You’re not rich

Jocelyn Sandusky, Features Editor

Though saving money while living at home might seem easy, it’s actually difficult to avoid reckless spending. However, by setting a few rules and remaining aware of the goal and purpose, saving money can be attainable. 

Account for the “essentials”

Sometimes it’s easy to think deprivation is the best and fastest way to achieve a goal, but it’s unreasonable to think anyone can save 100 percent of their earnings. A plan that lacks wiggle room and doesn’t account for any setbacks is destined for failure. It’s then easy to take that failure and use it as a precedent for why it’s useless to continue striving for that goal.

It might be useful to set a weekly, monthly or yearly savings goal that accounts for essential item purchases. When I say essential, I don’t mean items like toilet paper or medication. If you have to pay for them, they should be accounted for too, but make room for the items that are important to you, whether it’s makeup products, weed, fast-food or concerts. Determine what’s essential to you, and within reason, allow yourself to enjoy those things while also saving your money.

There will be sacrifices 

Permission to indulge in something is not a free pass to ignore an objective. I live at home because I can’t afford to live on my own and I’d like to save some money so that one day I can. New items and experiences roll out every day, and they are going to compete for my money. I have to be disciplined enough to hold out for the things that are special and that I can enjoy and savor. For example, I really enjoy Billie Eilish’s music, and I would like to go to one of her concerts, but if I knew Harry Styles had just put out an album, I’d wait it out for Styles. Even though a concert wasn’t announced, I’d rather wait a few months to see if things change. I wouldn’t want to regret my decision or talk myself into buying tickets to both concerts because I think it would make me happy. I’d be cool, but not living on the streets would also make me happy. I want to live a happy and fulfilled life, but I don’t want to use that as an excuse to deter away or ignore my objective.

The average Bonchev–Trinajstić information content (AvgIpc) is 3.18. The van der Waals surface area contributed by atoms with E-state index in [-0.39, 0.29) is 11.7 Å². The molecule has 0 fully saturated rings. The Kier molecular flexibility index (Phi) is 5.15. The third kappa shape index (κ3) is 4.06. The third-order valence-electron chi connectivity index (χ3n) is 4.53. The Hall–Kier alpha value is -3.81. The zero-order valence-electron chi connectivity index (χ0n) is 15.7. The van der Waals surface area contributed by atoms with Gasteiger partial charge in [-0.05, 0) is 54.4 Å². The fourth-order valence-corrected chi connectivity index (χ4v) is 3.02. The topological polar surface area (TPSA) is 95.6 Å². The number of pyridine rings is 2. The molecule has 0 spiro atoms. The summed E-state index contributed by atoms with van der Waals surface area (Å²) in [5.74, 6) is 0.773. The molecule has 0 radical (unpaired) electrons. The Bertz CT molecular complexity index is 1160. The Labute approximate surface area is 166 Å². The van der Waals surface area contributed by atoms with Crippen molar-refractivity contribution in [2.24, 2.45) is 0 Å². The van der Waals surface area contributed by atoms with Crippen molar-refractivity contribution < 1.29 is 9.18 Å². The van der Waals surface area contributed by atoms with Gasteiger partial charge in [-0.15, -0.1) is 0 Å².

Ignore the zeros in your savings account

Making room for essential items doesn’t completely take away the desire and urge to spend money. I constantly have to stop myself from buying instant gratification items. I either think I need them or I justify the purchase because they hardly cost any money. With the stay at home order, I constantly find myself driving to McDonald’s to buy a drink. I tell myself I need it because it gives me something to do when the rest of the day is occupied by, well, nothing. Also, it only costs a dollar, so I won’t even notice when I check my bank statement. Unfortunately, by the time the order is lifted, all of my saved money will have gone to a red-headed and demented looking clown. Just because the money is there doesn’t mean you should give yourself permission to touch it. If you need to, leave some money in your checking account, but live that’s all you have. Pretend the rest of it doesn’t exist.

Save now, not later

It’s easy to have a false sense of reality when living at home. I feel a lot richer than I really am because I don’t have to confront the costly pains of the real world. It’s easy to blow all of my money away just because I have it and I can. But I want something to show for my overstayed welcome at home. I need the time that I spent here to have been for something, anything. I stayed with my parents because I couldn’t afford to be on my own while in school, and I hope that by saving some money, it doesn’t have to be the case at the start of my career.